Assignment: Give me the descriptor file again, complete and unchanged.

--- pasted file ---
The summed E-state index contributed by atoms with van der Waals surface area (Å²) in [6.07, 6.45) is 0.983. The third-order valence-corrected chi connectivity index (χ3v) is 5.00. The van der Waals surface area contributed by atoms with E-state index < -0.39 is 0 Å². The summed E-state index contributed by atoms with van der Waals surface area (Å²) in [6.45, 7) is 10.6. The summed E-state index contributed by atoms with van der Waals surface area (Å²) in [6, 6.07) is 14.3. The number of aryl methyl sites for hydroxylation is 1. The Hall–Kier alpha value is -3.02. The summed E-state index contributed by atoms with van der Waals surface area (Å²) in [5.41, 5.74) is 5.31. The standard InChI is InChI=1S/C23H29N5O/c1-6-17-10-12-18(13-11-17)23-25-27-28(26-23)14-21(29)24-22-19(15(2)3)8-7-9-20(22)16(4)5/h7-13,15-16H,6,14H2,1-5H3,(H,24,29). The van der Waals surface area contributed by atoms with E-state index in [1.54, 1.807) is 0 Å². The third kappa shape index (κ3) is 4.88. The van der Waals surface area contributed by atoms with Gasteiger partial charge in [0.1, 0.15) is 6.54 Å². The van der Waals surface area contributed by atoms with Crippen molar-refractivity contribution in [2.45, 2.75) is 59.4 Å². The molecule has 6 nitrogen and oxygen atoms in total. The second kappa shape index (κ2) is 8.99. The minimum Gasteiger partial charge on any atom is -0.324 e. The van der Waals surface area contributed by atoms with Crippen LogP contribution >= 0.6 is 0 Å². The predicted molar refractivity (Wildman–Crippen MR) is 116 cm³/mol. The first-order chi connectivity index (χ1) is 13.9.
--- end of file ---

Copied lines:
The summed E-state index contributed by atoms with van der Waals surface area (Å²) in [6.07, 6.45) is 0.983. The third-order valence-corrected chi connectivity index (χ3v) is 5.00. The van der Waals surface area contributed by atoms with E-state index < -0.39 is 0 Å². The summed E-state index contributed by atoms with van der Waals surface area (Å²) in [6.45, 7) is 10.6. The summed E-state index contributed by atoms with van der Waals surface area (Å²) in [6, 6.07) is 14.3. The number of aryl methyl sites for hydroxylation is 1. The Hall–Kier alpha value is -3.02. The summed E-state index contributed by atoms with van der Waals surface area (Å²) in [5.41, 5.74) is 5.31. The standard InChI is InChI=1S/C23H29N5O/c1-6-17-10-12-18(13-11-17)23-25-27-28(26-23)14-21(29)24-22-19(15(2)3)8-7-9-20(22)16(4)5/h7-13,15-16H,6,14H2,1-5H3,(H,24,29). The van der Waals surface area contributed by atoms with E-state index in [1.54, 1.807) is 0 Å². The third kappa shape index (κ3) is 4.88. The van der Waals surface area contributed by atoms with Gasteiger partial charge in [0.1, 0.15) is 6.54 Å². The van der Waals surface area contributed by atoms with Crippen molar-refractivity contribution in [2.45, 2.75) is 59.4 Å². The molecule has 6 nitrogen and oxygen atoms in total. The second kappa shape index (κ2) is 8.99. The minimum Gasteiger partial charge on any atom is -0.324 e. The van der Waals surface area contributed by atoms with Crippen LogP contribution >= 0.6 is 0 Å². The predicted molar refractivity (Wildman–Crippen MR) is 116 cm³/mol. The first-order chi connectivity index (χ1) is 13.9.